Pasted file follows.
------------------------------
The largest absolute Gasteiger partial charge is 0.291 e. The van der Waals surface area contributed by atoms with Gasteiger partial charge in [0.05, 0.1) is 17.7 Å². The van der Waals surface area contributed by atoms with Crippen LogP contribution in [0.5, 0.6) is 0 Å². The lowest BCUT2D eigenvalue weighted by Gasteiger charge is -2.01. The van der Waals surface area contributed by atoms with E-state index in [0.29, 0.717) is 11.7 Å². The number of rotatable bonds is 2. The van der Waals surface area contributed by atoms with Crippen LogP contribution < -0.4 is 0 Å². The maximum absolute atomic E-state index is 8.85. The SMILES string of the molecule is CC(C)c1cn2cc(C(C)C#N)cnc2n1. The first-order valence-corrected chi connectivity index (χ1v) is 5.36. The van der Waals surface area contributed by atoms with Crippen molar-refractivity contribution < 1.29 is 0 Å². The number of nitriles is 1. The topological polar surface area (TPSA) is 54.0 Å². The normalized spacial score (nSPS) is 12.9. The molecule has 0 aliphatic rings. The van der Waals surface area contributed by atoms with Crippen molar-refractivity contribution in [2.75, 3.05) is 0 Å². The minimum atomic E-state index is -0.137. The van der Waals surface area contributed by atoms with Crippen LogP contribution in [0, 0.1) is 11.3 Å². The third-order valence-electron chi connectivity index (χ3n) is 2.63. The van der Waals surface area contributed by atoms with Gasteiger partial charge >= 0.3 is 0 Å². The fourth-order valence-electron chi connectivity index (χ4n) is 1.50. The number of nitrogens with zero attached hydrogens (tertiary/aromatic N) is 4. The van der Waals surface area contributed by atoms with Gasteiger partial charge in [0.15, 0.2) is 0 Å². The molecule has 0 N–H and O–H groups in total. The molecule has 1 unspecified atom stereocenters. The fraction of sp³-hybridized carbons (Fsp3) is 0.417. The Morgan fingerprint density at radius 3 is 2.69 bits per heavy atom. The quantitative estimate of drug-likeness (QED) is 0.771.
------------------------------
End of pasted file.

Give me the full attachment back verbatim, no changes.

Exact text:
The largest absolute Gasteiger partial charge is 0.291 e. The van der Waals surface area contributed by atoms with Gasteiger partial charge in [0.05, 0.1) is 17.7 Å². The van der Waals surface area contributed by atoms with Crippen LogP contribution in [0.5, 0.6) is 0 Å². The lowest BCUT2D eigenvalue weighted by Gasteiger charge is -2.01. The van der Waals surface area contributed by atoms with E-state index in [0.29, 0.717) is 11.7 Å². The number of rotatable bonds is 2. The van der Waals surface area contributed by atoms with Crippen LogP contribution < -0.4 is 0 Å². The maximum absolute atomic E-state index is 8.85. The SMILES string of the molecule is CC(C)c1cn2cc(C(C)C#N)cnc2n1. The first-order valence-corrected chi connectivity index (χ1v) is 5.36. The van der Waals surface area contributed by atoms with Crippen molar-refractivity contribution < 1.29 is 0 Å². The number of nitriles is 1. The topological polar surface area (TPSA) is 54.0 Å². The normalized spacial score (nSPS) is 12.9. The molecule has 0 aliphatic rings. The van der Waals surface area contributed by atoms with Crippen molar-refractivity contribution in [2.75, 3.05) is 0 Å². The minimum atomic E-state index is -0.137. The van der Waals surface area contributed by atoms with Crippen LogP contribution in [0, 0.1) is 11.3 Å². The third-order valence-electron chi connectivity index (χ3n) is 2.63. The van der Waals surface area contributed by atoms with Gasteiger partial charge >= 0.3 is 0 Å². The fourth-order valence-electron chi connectivity index (χ4n) is 1.50. The number of nitrogens with zero attached hydrogens (tertiary/aromatic N) is 4. The van der Waals surface area contributed by atoms with Gasteiger partial charge in [0.15, 0.2) is 0 Å². The molecule has 0 N–H and O–H groups in total. The molecule has 1 unspecified atom stereocenters. The fraction of sp³-hybridized carbons (Fsp3) is 0.417. The Morgan fingerprint density at radius 3 is 2.69 bits per heavy atom. The quantitative estimate of drug-likeness (QED) is 0.771.